OSHA PEL ceiling value–Occupational Safety and Health Administration’s permissible exposure limit ceiling value; the concentration of a substance that should not be exceeded at any time.
The health and regulatory values cited in this factsheet were obtained in December 1999.
2). Regulatory numbers are values that have been incorporated in Government regulations, while advisory numbers are nonregulatory values provided by the Government or other groups as advice. OSHA numbers are regulatory, whereas NIOSH, ACGIH, and AIHA numbers are advisory.
3). This LOAEL is from the critical study used as the basis for the EPA RfC.
3rd Party Reports not from the EPA!
Muriatic Acid Burn Injury Treatment
Muriatic acid is another name for hydrochloric acid, which is a highly corrosive, poisonous liquid produced when hydrochloride, a gas, is mixed with water. It’s used in various manufacturing processes (in photograph processing and tanning leather, for example), and as a toilet bowl antiseptic, according to the Missouri Department of Health. It can severely burn throat, stomach, nasal and skin tissue when inhaled, swallowed or spilled.
Flush the contaminated areas with water. High concentrations of vapor or liquid can cause the skin to redden and blister. In extreme cases, it can trigger frostbite, kill tissue or deeply ulcerated burns, the North Carolina Department of Health warns. Flush affected skin with water for 15 minutes but don’t apply soap or rub it. Remove any clothing or jewelry that may have come into contact with the chemical and seek medical advice.
Exposure to eyes can irritate and burn or cause swelling, tearing, blurred vision, sensitivity to light and blindness. Like skin, eyes should also be flushed with water for 15 minutes. Lift the upper and lower lids while doing so. If the victim wears contact lenses, make sure they are removed. Seek medical advice if necessary.
Move the victim to fresh air and monitor respiration. Breathing in toxic amounts of this chemical will cause congestion, coughing and a burning sensation in the throat. Move the victim away from the accident scene into fresh air. Check for breathing irregularities and conduct CPR if necessary.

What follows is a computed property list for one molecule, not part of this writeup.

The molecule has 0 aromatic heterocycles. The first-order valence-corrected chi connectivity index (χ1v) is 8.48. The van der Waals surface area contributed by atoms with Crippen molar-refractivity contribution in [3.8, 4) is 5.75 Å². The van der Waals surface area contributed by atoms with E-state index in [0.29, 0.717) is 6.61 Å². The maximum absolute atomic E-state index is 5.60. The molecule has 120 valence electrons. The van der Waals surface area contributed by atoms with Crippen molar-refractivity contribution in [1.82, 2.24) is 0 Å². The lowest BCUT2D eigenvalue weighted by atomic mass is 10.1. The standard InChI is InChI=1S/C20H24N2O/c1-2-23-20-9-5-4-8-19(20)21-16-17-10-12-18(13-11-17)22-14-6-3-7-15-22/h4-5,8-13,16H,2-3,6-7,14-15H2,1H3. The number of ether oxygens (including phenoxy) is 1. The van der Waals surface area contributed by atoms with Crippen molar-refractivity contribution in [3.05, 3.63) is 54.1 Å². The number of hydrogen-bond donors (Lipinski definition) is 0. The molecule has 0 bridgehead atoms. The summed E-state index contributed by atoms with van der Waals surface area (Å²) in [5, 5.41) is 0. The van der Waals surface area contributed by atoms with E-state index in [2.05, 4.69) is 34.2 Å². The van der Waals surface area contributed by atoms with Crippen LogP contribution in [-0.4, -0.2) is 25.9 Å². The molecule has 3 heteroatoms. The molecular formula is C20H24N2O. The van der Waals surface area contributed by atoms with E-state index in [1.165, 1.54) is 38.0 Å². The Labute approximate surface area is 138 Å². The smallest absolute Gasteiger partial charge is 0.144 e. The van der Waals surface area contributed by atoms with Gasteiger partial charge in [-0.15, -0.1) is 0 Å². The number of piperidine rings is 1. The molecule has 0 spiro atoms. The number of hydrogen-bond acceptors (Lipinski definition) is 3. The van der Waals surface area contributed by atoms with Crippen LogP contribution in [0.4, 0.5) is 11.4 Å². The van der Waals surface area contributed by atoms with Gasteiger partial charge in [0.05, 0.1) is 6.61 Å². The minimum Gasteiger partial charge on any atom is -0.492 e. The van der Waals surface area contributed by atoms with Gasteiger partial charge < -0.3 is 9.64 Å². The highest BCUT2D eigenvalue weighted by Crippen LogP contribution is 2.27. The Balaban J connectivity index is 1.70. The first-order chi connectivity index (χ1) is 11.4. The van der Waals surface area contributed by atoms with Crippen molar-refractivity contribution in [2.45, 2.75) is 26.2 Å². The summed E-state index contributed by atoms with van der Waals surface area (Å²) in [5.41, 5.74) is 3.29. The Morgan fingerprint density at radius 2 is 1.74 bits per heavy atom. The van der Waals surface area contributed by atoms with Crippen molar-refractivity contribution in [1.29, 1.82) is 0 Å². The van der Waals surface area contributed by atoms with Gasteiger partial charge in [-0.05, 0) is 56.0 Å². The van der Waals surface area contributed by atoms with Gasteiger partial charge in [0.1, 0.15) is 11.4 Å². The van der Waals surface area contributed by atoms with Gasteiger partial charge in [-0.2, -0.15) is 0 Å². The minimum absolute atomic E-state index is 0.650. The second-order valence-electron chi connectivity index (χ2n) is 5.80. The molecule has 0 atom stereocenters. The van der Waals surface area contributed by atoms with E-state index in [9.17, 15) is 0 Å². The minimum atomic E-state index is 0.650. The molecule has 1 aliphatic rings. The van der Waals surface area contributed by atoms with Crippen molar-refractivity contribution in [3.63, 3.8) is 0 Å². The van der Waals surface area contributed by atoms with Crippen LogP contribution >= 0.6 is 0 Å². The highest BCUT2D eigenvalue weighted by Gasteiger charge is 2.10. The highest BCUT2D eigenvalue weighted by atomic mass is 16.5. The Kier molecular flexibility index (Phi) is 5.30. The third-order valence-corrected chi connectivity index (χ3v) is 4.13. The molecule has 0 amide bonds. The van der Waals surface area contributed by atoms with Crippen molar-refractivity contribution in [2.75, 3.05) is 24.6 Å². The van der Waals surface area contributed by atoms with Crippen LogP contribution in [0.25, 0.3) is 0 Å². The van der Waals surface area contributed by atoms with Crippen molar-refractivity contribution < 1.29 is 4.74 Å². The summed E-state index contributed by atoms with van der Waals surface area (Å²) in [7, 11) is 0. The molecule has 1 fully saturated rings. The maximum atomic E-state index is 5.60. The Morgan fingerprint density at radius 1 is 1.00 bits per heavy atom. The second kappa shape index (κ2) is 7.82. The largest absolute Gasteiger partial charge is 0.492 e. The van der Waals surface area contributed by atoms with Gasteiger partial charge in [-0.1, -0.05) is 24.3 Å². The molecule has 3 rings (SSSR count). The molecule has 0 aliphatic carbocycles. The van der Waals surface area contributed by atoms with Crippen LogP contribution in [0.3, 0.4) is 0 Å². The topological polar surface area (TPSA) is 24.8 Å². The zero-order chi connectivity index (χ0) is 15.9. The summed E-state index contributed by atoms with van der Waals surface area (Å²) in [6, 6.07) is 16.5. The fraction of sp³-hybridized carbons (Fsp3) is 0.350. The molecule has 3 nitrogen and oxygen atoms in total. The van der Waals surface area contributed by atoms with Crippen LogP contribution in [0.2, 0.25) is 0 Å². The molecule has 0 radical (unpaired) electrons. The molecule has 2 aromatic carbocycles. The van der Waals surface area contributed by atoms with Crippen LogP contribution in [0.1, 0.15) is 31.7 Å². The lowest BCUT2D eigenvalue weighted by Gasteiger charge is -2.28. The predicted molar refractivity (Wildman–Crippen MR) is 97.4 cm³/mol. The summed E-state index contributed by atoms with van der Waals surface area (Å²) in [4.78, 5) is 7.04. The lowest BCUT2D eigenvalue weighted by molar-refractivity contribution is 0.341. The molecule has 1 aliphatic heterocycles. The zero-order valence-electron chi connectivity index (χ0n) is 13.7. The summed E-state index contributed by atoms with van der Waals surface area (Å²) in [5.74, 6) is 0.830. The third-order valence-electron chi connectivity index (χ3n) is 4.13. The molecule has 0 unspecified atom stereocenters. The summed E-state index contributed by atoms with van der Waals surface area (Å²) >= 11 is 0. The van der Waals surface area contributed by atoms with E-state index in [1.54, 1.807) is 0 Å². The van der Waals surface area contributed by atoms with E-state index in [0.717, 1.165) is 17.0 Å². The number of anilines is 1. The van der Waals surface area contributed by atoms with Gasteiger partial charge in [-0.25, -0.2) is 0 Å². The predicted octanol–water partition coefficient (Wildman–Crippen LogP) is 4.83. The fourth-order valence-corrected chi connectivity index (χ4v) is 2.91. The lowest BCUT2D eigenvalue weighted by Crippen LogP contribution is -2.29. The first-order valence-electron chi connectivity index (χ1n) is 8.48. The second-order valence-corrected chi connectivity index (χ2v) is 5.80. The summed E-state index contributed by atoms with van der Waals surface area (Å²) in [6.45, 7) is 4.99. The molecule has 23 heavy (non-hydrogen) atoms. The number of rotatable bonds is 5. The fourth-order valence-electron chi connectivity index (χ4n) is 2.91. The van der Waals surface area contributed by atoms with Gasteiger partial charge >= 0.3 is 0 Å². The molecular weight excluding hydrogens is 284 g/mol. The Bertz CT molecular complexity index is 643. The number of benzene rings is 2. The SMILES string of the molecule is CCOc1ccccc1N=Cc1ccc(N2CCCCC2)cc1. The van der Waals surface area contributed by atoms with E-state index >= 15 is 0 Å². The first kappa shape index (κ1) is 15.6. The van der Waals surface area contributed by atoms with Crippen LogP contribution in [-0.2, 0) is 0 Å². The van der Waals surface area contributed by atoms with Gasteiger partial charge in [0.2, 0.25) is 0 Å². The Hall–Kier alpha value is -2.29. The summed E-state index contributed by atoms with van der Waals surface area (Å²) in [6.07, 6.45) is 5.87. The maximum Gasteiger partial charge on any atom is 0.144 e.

Force fluid intake and call for expert advice. Swallowing hydrochloric acid will quickly trigger severe pain in the mouth, throat, chest and abdomen, and can trigger nausea and vomiting. Get the victim to drink large amounts of water or milk to dilute the chemical’s strength, but do not force him to vomit unless told to do so by a physician. Call the National Capital Poison Center (800-222-1222) and seek immediate medical attention.
Types of Burns
Gauge the burn’s severity, if you’re capable of doing so before seeking direct medical intervention. It’s a good idea to check with a physician if any symptoms occur (and in all cases involving someone who’s swallowed hydrochloric acid). But minor exposure (short term, in small concentrations) to corrosive chemicals may only damage the top one or two layers of skin, causing first- or second-degree burns, many of which will heal on their own, according to the National Institutes of Health. In these cases, loosely covering the wound with sterile gauze after it’s been thoroughly flushed clean with water will help to protect it until the tissue heals. Third-degree burns (which penetrate all skin layers and the tissue underneath) can cause massive, permanent damage, tissue death and scarring. These burns need to be treated with topical and potentially oral or injected antibiotics to prevent possible serious infection. In extreme cases, it may be necessary to surgically replace lost tissue with skin grafts. If in doubt about the severity of the injury, consult a physician.
Used for cleaning masonry, muriatic acid must be handled with care. A dilute form of hydrochloric acid, it can liberate both hydrogen and chlorine gases. Hydrogen is flammable and chlorine is highly toxic. Before using it, dilute further with water, adding the acid to a measured amount of water, never the other way around. Take steps to protect nearby metalwork and plants. When you’re finished, dispose of the unused acid by carefully neutralizing it with gardening lime or taking it to a hazardous waste handler.
Highly concentrated muriatic acid can burn skin and other body tissues. Always wear protective clothing, gloves and eye wear when handling it.
When diluting muriatic acid with water, don’t add water to acid. The mixture may erupt, spraying you with acid. Instead, always add acid to water. Metals
Can corrode and weaken metals. When cleaning with it, protect any nearby structural metalwork with plastic.
The mist and vapors from muriatic acid are also hazardous. If you use it, make sure there’s plenty of ventilation. Avoid using it on days when the wind can carry it.
If you find an old, half-filled bottle of muriatic acid, don’t open it. The chlorine in the acid will, over time, evaporate from the liquid into the empty space. Chlorine gas is reactive and toxic. Take the bottle to a hazardous waste handler.